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Finding the Generic Type at Runtime

John Jai
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Joined: May 31, 2011
Posts: 1776
I am trying to print the generic type of the class in a method, but so far failed. Below is my code and the commented part is where I am trying to print T's type.



As a side note, if I insert a constructor to get T as input parameter, then I can print it like below.

Is there a way to print the type of T in the someMethod()? Also I tried to mark the method static, and tried T.class.getName(), but that's not possible.
Junilu Lacar
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Joined: Feb 26, 2001
Posts: 5018
    
    8

Would T.getName() work?


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Campbell Ritchie
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Joined: Oct 13, 2005
Posts: 39869
    
  28
Surely, because of erasure, that is impossible?
Pat Farrell
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Joined: Aug 11, 2007
Posts: 4659
    
    5

Campbell Ritchie wrote:Surely, because of erasure, that is impossible?

Nearly everything that is wrong or excessively complex with generics is cause by erasure.
Henry Wong
author
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Joined: Sep 28, 2004
Posts: 18997
    
  40

Junilu Lacar wrote:Would T.getName() work?


In theory, T.getClass().getName() will get you the name of the class -- however, that class is not necessarly the T type of the generic. For example, it is possible to put a Thread object in an ArrayList<Runnable>; getName() will get you "Thread", so you only know that the generic contain, at least one Thread object. You don't know what the T type of the colleciton is.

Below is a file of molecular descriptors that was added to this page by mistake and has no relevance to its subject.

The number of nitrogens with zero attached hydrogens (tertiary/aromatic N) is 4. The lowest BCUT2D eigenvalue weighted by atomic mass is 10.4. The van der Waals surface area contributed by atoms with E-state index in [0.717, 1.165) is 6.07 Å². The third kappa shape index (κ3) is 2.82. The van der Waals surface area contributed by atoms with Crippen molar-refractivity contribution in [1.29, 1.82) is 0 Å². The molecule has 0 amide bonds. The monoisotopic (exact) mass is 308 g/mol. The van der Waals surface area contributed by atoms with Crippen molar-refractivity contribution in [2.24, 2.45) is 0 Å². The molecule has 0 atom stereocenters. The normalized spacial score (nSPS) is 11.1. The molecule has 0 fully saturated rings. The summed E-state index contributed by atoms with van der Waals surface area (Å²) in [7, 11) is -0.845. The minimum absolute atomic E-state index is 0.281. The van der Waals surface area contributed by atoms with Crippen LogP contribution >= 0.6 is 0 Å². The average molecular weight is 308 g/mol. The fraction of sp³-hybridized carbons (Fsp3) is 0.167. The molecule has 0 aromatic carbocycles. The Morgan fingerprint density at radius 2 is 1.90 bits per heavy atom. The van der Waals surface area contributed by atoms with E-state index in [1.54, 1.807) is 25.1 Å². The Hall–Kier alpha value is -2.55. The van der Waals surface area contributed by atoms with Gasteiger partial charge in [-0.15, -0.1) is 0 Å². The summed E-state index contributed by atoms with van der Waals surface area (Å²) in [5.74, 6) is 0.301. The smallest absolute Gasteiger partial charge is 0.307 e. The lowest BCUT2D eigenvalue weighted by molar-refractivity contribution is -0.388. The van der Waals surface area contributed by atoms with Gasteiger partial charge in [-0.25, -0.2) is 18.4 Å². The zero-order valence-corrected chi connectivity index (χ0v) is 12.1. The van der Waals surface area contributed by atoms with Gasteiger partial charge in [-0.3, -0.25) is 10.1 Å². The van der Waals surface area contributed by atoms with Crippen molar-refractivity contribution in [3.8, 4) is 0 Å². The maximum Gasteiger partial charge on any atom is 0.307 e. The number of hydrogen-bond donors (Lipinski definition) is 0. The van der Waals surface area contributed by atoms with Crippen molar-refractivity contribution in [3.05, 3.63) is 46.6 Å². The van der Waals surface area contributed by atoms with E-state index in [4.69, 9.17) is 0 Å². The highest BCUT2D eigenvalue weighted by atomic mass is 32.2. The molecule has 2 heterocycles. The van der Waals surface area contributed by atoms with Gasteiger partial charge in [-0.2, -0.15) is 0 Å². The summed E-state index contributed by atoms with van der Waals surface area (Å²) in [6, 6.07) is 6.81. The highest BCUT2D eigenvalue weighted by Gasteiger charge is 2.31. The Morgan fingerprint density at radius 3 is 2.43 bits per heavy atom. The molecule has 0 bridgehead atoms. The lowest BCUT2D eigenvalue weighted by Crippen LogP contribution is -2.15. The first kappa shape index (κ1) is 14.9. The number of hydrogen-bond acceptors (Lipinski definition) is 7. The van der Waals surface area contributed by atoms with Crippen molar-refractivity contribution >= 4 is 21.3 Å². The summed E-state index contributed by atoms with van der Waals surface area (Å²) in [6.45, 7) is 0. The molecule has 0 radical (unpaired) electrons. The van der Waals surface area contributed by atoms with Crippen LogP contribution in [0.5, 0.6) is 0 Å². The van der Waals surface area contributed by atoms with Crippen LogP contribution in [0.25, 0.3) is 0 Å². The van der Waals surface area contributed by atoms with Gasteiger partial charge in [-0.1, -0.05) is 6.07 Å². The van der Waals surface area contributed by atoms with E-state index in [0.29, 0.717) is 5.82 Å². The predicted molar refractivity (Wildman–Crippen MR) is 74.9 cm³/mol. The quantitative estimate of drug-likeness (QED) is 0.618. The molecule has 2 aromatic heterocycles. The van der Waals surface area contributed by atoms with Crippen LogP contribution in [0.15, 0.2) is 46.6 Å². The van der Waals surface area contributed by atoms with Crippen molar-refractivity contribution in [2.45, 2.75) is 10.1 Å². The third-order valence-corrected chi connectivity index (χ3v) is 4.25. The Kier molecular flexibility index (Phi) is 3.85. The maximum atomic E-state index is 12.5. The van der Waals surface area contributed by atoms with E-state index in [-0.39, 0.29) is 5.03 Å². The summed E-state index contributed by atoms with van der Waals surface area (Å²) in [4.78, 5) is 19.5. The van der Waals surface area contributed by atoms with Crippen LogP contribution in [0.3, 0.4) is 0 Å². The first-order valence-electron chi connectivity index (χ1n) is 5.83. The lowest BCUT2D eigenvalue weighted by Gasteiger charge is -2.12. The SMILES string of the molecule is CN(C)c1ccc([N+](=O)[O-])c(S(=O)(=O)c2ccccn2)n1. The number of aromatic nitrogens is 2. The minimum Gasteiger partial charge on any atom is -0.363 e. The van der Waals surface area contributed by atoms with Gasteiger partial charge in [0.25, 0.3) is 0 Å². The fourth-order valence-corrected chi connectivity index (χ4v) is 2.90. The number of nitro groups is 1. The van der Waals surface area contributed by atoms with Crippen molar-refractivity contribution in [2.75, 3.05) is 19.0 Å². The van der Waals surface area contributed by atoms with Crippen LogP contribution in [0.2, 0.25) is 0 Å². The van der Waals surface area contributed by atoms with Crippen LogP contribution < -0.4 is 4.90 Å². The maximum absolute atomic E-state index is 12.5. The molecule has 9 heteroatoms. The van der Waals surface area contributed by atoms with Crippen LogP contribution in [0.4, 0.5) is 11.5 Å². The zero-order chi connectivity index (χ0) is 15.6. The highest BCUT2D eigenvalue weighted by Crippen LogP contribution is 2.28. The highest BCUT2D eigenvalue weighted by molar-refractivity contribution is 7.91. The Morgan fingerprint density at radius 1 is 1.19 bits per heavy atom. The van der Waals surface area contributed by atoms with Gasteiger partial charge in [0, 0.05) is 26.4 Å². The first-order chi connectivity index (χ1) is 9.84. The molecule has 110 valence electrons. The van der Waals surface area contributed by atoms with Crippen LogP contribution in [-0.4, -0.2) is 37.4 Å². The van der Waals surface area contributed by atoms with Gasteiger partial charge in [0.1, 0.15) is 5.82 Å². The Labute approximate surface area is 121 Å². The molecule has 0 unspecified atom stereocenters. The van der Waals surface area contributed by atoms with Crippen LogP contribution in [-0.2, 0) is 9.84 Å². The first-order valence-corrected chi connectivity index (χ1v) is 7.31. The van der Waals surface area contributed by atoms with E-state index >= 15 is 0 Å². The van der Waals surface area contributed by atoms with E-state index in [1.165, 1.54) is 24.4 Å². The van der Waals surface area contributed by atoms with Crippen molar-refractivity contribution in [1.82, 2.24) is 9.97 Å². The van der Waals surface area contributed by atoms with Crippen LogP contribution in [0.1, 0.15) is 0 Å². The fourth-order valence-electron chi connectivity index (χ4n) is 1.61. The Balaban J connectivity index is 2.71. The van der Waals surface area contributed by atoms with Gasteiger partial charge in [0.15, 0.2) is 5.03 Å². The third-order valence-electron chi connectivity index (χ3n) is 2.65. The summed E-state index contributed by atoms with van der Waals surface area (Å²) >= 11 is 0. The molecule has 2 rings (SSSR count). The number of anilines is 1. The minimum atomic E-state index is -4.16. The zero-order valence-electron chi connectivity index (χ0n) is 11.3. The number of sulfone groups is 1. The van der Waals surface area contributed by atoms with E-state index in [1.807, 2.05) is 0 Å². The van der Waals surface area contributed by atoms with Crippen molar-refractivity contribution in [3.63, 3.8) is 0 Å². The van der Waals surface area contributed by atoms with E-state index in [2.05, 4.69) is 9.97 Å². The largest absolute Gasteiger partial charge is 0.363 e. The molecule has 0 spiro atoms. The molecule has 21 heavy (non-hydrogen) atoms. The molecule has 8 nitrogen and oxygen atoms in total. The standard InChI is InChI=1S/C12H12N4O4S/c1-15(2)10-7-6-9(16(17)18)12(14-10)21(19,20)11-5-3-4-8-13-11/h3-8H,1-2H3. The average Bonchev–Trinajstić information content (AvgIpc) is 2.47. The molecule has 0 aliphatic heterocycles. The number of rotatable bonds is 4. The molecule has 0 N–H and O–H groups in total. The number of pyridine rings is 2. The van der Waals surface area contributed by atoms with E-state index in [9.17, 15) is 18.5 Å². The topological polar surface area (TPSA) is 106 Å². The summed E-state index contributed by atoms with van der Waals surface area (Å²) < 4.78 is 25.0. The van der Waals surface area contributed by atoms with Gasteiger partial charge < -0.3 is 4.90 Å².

Henry


Books: Java Threads, 3rd Edition, Jini in a Nutshell, and Java Gems (contributor)
Paul Clapham
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Joined: Oct 14, 2005
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    8

John Jai wrote:As a side note, if I insert a constructor to get T as input parameter, then I can print it like below.


But that requires you to construct and pass an object of type T, just so the Generic code can know what T is. A simpler way is to just pass T's class:



Then you create a Generic object like this:


John Jai
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Joined: May 31, 2011
Posts: 1776
Thanks all!
Campbell Ritchie
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Joined: Oct 13, 2005
Posts: 39869
    
  28
Pat Farrell wrote: . . . Nearly everything that is wrong or excessively complex with generics is cause by erasure.
Not quite. It was caused by generics not being introduced in JDK1.0. Erasure was one of the baleful things caused by generics not being introduced from the start, because then they could have used reification for generics. Erasure is a result, not a cause. And all the other things you are thinking of, PF, they are secondary results. Secondary to erasure, yes.
Pat Farrell
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Joined: Aug 11, 2007
Posts: 4659
    
    5

Campbell Ritchie wrote:
Pat Farrell wrote: . . . Nearly everything that is wrong or excessively complex with generics is cause by erasure.
Not quite. It was caused by generics not being introduced in JDK1.0. Erasure was one of the baleful things caused by generics not being introduced from the start, because then they could have used reification for generics. Erasure is a result, not a cause. And all the other things you are thinking of, PF, they are secondary results. Secondary to erasure, yes.

We are probably agreeing. Since generics were not in 1.0000, they had to have erasure for backward compatibility.

Once can argue that backward compatibility is over rated.
Campbell Ritchie
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Joined: Oct 13, 2005
Posts: 39869
    
  28
I think we are in agreement, yes.
Darryl Burke
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Joined: May 03, 2008
Posts: 4658
    
    5

Paul Clapham wrote:A simpler way is to just pass T's class:


There's another approach which was suggested to me by BenSchulz on the Oracle forums: Any way to get the Class from a generic Type?


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